|Rev. Alban Butler (171173). Volume XII: December.|
The Lives of the Saints. 1866.
|St. Wulfhilde, Virgin and Abbess|
|THIS noble lady learned from her infancy to despise all earthly things, and to love and esteem only those which are heavenly; and was placed young by her parents in the monastery of Winchester. King Edward became enamoured of her; but she rejected his great offers, entreaties, ensnaring presents, and messages, knowing that virtue is not to be secured but by watching against the most distant sight, and the most subtle and disguised approaches of an enemy. An aunt of the virgin suffered herself to be gained by the king, and feigning herself sick, sent for Wulfhilde out of her monastery to come to her. The virgin was scarcely arrived at her house but the king came upon her, hoping to overcome her resolution; but alarmed beyond measure at the danger, she violently broke out of the house, leaving part of her sleeve in the hands of the king, who attempted to hold her, and running to the church held the altar, imploring the divine protection with many tears. It had long been her desire to consecrate herself to her heavenly spouse in a religious state. The horror and dread of the danger to which her soul had been exposed in this temptation, was a spur to her in the pursuit of virtue, and she completed the entire sacrifice of herself to God, with the fervour of a saint. The king was overcome by her constancy, and afterwards nominated her abbess of Barking, on which house he bestowed many fair possessions. Wulfhilde settled upon it twenty villages of her own patrimony; and founded another monastery at Horton, in Dorsetshire. Both these houses she governed with great sanctity and prudence, lived in great austerity, and was a model of charity, devotion, meekness, and humility. Her inflexible virtue excited the jealousy of Queen Elflede, by whom she was ejected out of her monasteries. But she was restored with honour, and died about the year 990, in the reign of Etheldred II. Many miracles were wrought at her tomb, as William of Malmesbury and others assure us. St. Edilburge, St. Wulfhilde, and St. Hildelide were much honoured by our English ancestors, and their relics esteemed the greatest treasure of the abbey of Barking; in which St. Erkonwald, the founder, made his sister, St. Edilburge, the first abbess, but gave her St. Hildelide for her assistant, whom he called over from France, where she had made her religious profession, though an English lady by birth. 1 As she was the directress of Edilburge, during her life, so she succeeded her in the government of this monastery after her death, and is named in the English Calendars on the 24th of March. 2 On St. Wulfhilde, see William of Malmesbury, l. 2. Pontif. and her life in Capgrave, and in John of Tinmouth. 3|| 1|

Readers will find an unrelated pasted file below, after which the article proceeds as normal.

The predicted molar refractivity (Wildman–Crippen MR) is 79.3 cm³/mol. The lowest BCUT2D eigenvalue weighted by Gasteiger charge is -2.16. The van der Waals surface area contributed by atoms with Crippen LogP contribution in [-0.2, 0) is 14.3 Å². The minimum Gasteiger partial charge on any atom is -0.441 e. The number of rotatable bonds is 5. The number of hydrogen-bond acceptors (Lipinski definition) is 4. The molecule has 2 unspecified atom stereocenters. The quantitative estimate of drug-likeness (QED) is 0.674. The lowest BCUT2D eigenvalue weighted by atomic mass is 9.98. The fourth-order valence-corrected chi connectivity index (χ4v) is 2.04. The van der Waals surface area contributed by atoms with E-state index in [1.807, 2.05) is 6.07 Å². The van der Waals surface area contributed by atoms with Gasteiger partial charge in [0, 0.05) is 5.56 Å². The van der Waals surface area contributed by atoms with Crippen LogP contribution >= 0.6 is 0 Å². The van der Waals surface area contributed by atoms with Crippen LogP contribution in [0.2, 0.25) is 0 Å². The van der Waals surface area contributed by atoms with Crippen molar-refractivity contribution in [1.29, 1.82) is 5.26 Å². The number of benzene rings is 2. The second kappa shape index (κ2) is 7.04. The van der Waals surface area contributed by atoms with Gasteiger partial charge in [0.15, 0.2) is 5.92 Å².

|Note 1. Du Plessis imagines Trithemius and others who mentioned St. Hildelide, abbess, among the saints who flourished at Faremoutier, mistook this name for St. Hilda, though she never was there. It is true that St. Hildelide was never abbess at Faremoutier, but at Barking in England. But she had unquestionably lived at Faremoutier or at Chelles, before she came to Barking. See Bede, (l. 4, c. 10.) Du Plessis, (Hist. de lEgl. de Meaux, l. 1, n. 84.) [back]|
|Note 2. Bede. Hist. l. 4, c. 10. [back]|
|Note 3. John of Tinmouth, monk of St. Albans flourished in 1370, and compiled the lives of one hundred and fifty-seven British, English, Scottish, and Irish saints. His Sanctilogium is extant in MS. in the Lambeth Library, quoted by Wharton, (Anglia Sacra, t. 2, p. 75, &c.) also in the Cottonian Library; but this copy is so much damaged by the conflagration of an adjoining house, next the wall of the library, when it was kept at Westminster, that the leaves are glued together. By the methods which are used at the Vatican library and at Herculaneum, to unfold MSS. which are worn with age, and in which the leaves adhere together, several of these endamaged MS. books might probably be again made useful. John Capgrave in his Legenda Sanctorum Angliæ, printed at London in 1516, collected one hundred and sixty-eight lives of saints, all which, except fourteen, he copied verbatim from John of Tinmouth, says Leland in Joan. Tinmouthensi: yet in Tinmouth several things occur which are not in Capgrave. [back]|